Tuesday, 14 November 2017

"The Wipers Times", Glasgow, Theatre Royal, 7/11/17

Written for Backstage Pass:

http://www.backstagepass.biz/2017/11/theatre-review-wipers-times-theatre.html


In the midst of the centenary of the Great War it is surprising to find that there are few current theatrical efforts on the subject underway; the National Theatre's War Horse gallops apace, of course, and now The Wipers Times is also on hand to address the imbalance in its UK tour.


Adapted by Ian Hislop and Nick Newman from their television film, the play tells the story of the creation of the journal named "The Wipers Times" (from the Tommies' inability to correctly pronounce "Ypres"), a precursor to modern satirical magazines that forwent the route of detailing sombre events and endeavoured to raise the spirits of troops in the front lines with jokes, limericks and the like, often parodying the mainstream media of the time.


Translating the story from its historical routes via television and onto the stage, Hislop and Newman have skillfully crafted a funny, witty and truly moving play that utilises material from the original newspaper that they turn into theatrical pieces that pepper the true-life story of the newspapers' creators, Captain Roberts and Lieutenant Pearson. Simultaneously, Hislop and Newman raise these two men and their soldier-appreciated product from the bottom drawer of history.
Forming a backdrop to the frivolity, the Great War's progression poignantly comes to the fore at various points throughout the play and the tragedy of war becomes all the more striking when contrasted with the humour that soldiers themselves created as relief. For the most part, the jokes feel fresh and modern rather than a hundred years old and they further reinforce connections between the past and present (none more so than in the jokes that revolve around the Daily Mail).
Hislop and Newman's script captures the bravery, camaraderie and humour in the face of adversity that evidently saturated the soldiers' lives and director Caroline Leslie's production manages to balance the sober with the ridiculous, with a hint of the amateur nature of the newspaper's production in the skits realised in mock music-hall style. This is furthered by the creative unit set of Dora Schweitzer and the atmospheric lighting of James Smith. The sound design of Steve Mayo also breeds an appropriately disturbing soundscape and the musical settings by Nick Green, incorporating actual poetic content from the journal, furthers authenticity.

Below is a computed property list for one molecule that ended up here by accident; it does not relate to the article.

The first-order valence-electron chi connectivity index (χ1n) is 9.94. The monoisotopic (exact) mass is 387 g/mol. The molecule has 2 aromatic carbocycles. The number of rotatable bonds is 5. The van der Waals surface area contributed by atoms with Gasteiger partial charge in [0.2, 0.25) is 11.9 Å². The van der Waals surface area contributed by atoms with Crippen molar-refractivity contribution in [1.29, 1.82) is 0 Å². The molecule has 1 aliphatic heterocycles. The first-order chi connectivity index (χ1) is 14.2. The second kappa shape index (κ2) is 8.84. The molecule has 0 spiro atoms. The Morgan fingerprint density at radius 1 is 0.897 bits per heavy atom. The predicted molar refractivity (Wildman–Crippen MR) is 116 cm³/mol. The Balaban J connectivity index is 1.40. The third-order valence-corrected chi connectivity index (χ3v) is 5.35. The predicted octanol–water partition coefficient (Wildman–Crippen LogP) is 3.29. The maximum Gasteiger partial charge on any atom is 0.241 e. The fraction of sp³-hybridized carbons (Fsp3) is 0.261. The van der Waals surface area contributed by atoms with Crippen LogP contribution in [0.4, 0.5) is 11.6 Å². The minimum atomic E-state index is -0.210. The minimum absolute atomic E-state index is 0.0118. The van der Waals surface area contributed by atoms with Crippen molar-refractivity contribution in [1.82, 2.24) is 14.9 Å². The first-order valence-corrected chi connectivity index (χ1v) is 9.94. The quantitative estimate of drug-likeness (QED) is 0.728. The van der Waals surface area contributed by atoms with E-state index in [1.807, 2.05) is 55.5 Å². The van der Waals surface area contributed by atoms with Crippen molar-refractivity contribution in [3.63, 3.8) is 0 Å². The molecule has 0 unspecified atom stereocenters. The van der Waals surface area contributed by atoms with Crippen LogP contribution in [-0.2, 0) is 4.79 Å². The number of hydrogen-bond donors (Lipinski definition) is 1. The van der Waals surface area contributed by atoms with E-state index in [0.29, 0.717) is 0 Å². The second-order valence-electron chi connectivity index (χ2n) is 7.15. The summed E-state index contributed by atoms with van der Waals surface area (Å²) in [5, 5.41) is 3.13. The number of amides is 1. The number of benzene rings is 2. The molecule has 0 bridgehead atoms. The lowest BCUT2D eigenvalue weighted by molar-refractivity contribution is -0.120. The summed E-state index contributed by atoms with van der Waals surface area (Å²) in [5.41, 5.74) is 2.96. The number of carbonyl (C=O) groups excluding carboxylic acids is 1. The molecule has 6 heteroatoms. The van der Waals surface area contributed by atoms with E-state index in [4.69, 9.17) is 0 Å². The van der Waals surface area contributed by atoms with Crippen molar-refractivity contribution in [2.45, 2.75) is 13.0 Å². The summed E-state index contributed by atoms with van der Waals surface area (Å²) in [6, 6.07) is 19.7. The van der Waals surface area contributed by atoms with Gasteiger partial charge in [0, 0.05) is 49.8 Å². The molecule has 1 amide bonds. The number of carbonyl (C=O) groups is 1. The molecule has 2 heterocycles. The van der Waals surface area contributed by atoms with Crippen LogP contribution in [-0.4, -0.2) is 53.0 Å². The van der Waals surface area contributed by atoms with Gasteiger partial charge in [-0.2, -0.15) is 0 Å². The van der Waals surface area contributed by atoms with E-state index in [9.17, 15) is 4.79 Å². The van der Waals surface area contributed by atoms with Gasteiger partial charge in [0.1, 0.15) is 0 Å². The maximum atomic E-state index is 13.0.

The cast are nothing short of superb and they are equally hilarious and tragic as apt and they form an authentic company ably led by James Dutton and George Kemp as Roberts and Pearson, respectively. They deftly portray the underlying fear masked with humour adroitly and their performances become all the more tremendous for it.

A powerfully moving yet heartily humorous play, The Wipers Times is strong stuff and serves also as an informative document of a forgotten piece of Great War history. Employing contemporaneous material composed by serving soldiers adds a depth to the humanity of such people not often seen in material written after the fact and this extra dimension creates a fresh take on a grim period of history.
Buy a ticket - history is rarely as concurrently moving and entertaining!


Saturday, 14 October 2017

"Hairspray", Glasgow King's Theatre, 2/10/17

A massive success when it premiered on Broadway 15 years ago, Hairspray is based on the cult John Waters film and revolves around the rotund Tracy Turnblad who refuses to let her size stand in the way of her dreams and inspires those she meets to stand for what is right. Along the way she falls in love and becomes a driving force for good in a story that deals with race, integration, acceptance and dance.


Mark O'Donnell and Thomas Meehan's book is respectful of the original film and is filled with humour and warmth whilst the music and lyrics of Marc Shaiman and Scott Wittman perfectly encapsulates the bouncy, soulful sounds of the 1960's with a few anthemic numbers to boot.


The cast, led by Rebecca Mendoza as Tracy, Matt Rixon as Edna and Norman Price as Wilbur are pretty much faultless with stirring vocals, precise comedic timing and sterling performances throughout with standout moments from Brenda Edwards as Motormouth Maybelle including her rousing rendition of I Know Where I've Been.